Right from the start the UK government has approached Scottish independence in a patrician way. This was most glaringly obvious during the referendum negotiations. Prime minister David Cameron, confident of a No vote, insisted it be all or nothing and refused to countenance a third question on enhanced powers (devo max). As I warned at the time this was likely to blow up in his face. Now that it has, everyone recognises it for the blunder it was. Lest there be any doubt remaining, the offers of the last week from the three unionist parties (actually replicating what they said in the Spring and therefore already discounted by the Scots electorate) do constitute various versions of ‘devo max’. Of course the problem still remains because:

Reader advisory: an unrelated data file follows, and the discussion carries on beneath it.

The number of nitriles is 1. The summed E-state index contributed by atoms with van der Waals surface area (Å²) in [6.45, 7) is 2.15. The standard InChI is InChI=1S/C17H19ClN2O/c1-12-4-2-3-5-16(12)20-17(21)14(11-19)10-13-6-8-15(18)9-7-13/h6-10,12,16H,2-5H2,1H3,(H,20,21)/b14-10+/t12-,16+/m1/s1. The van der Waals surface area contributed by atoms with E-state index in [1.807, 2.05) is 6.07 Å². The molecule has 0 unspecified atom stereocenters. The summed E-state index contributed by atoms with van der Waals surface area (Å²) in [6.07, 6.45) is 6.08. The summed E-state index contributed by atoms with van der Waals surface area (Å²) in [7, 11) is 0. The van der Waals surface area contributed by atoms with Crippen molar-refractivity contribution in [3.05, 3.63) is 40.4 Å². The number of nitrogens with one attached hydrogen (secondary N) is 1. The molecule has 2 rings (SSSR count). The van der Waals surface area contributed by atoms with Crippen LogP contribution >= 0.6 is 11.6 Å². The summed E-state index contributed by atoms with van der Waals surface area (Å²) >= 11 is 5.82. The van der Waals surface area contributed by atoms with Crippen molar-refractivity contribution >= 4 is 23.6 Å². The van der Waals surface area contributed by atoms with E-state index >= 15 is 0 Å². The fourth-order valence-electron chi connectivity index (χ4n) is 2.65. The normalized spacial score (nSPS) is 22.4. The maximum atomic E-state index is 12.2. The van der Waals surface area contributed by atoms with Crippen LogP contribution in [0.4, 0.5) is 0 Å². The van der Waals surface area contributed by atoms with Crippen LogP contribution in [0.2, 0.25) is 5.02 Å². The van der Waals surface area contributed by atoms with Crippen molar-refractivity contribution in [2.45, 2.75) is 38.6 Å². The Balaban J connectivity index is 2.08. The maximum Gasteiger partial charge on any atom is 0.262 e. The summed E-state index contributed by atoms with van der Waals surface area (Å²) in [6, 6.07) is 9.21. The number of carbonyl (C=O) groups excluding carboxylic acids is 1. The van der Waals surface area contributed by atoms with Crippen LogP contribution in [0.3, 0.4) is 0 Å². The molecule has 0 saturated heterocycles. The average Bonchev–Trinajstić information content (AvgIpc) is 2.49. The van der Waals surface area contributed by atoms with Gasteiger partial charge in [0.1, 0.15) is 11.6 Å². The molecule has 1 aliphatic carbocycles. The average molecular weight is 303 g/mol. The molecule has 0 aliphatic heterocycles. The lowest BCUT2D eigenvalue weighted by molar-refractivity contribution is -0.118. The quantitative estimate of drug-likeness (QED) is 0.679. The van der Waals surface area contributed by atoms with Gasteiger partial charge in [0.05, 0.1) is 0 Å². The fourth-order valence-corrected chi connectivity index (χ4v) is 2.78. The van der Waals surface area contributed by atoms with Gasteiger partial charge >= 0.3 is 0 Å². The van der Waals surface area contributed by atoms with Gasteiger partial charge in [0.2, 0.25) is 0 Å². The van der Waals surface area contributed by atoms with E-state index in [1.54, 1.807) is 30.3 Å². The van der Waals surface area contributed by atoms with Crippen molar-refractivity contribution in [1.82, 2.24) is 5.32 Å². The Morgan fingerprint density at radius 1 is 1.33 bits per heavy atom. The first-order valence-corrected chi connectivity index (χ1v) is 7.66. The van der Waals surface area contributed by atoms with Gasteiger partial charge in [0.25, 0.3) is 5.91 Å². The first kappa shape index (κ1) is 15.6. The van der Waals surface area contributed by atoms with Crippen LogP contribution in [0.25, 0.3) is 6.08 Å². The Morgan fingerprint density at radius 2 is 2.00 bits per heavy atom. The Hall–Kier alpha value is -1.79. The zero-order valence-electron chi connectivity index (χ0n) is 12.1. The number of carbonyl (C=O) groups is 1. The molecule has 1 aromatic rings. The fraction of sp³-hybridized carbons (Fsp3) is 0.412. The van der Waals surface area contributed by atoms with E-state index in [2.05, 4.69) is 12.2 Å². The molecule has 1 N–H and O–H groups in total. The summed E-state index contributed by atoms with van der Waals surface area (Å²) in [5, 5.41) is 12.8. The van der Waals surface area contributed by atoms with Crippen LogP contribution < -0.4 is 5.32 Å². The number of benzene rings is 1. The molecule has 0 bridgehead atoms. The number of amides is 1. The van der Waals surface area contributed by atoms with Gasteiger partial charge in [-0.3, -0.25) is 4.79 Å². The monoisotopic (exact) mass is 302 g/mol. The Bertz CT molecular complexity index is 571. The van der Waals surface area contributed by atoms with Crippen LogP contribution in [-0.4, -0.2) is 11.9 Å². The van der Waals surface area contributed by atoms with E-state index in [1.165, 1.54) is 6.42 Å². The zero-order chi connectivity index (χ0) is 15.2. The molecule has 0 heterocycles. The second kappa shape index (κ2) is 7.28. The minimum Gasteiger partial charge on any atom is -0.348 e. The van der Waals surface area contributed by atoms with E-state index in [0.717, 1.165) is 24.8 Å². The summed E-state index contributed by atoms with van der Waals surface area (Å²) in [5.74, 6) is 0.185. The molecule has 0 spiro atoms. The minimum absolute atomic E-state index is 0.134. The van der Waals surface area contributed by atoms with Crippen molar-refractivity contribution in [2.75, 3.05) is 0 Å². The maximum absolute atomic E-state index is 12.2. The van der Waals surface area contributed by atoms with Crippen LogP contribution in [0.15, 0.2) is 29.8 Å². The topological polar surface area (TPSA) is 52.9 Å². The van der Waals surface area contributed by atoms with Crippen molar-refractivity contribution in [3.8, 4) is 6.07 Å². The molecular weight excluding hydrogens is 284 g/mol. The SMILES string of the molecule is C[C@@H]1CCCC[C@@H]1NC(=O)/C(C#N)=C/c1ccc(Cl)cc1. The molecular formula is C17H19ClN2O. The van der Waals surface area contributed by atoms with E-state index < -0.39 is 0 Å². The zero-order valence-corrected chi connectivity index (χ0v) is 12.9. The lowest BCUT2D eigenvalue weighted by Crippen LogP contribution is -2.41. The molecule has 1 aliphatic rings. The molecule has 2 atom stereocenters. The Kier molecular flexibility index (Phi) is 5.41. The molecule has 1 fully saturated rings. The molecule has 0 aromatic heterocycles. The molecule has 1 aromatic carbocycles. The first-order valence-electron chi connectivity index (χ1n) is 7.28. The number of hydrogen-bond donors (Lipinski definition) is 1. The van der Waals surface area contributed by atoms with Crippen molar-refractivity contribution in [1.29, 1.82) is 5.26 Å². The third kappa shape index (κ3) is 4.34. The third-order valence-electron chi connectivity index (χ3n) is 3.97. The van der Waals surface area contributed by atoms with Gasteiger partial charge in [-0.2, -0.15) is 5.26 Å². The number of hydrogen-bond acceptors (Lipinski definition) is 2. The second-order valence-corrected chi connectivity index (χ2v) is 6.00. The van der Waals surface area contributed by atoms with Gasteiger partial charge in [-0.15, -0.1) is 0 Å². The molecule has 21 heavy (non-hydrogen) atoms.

- The three offers are all different, with the Conservatives at the most generous end (because they are furthest from power in Scotland).
- They were made by Gordon Brown who ceased to be prime minister in 2010 and is not in a position to deliver them.
- They purely address Scotland’s constitutional status and this (assuming a No vote on 18th) is infeasible because of the ramifications for England, Wales and Northern Ireland.
But what has not yet been understood is that barring the devo max question was as much as about method as about content. Cameron’s original stance can now be seen in the light of powers that the Conservatives are prepared to concede. He is prepared to be flexible if he can preserve the Union. But what is not negotiable is the entrenchment of any new powers for Scotland by a popular vote. A voted majority for devo max would first of all be a vote for a definite proposition, and not for the vague and sentimental waffle served up in the past week. Second it would be absolutely irreversible, consolidated by an open and free vote of the Scottish people. David Cameron’s approach to all this has been that of the feudal lord, who graciously concedes. But concessions can be withdrawn – as these will be after a No vote. The only rights worth having are those you win by your own efforts. I am one Englishman hoping Scotland will vote Yes on Thursday.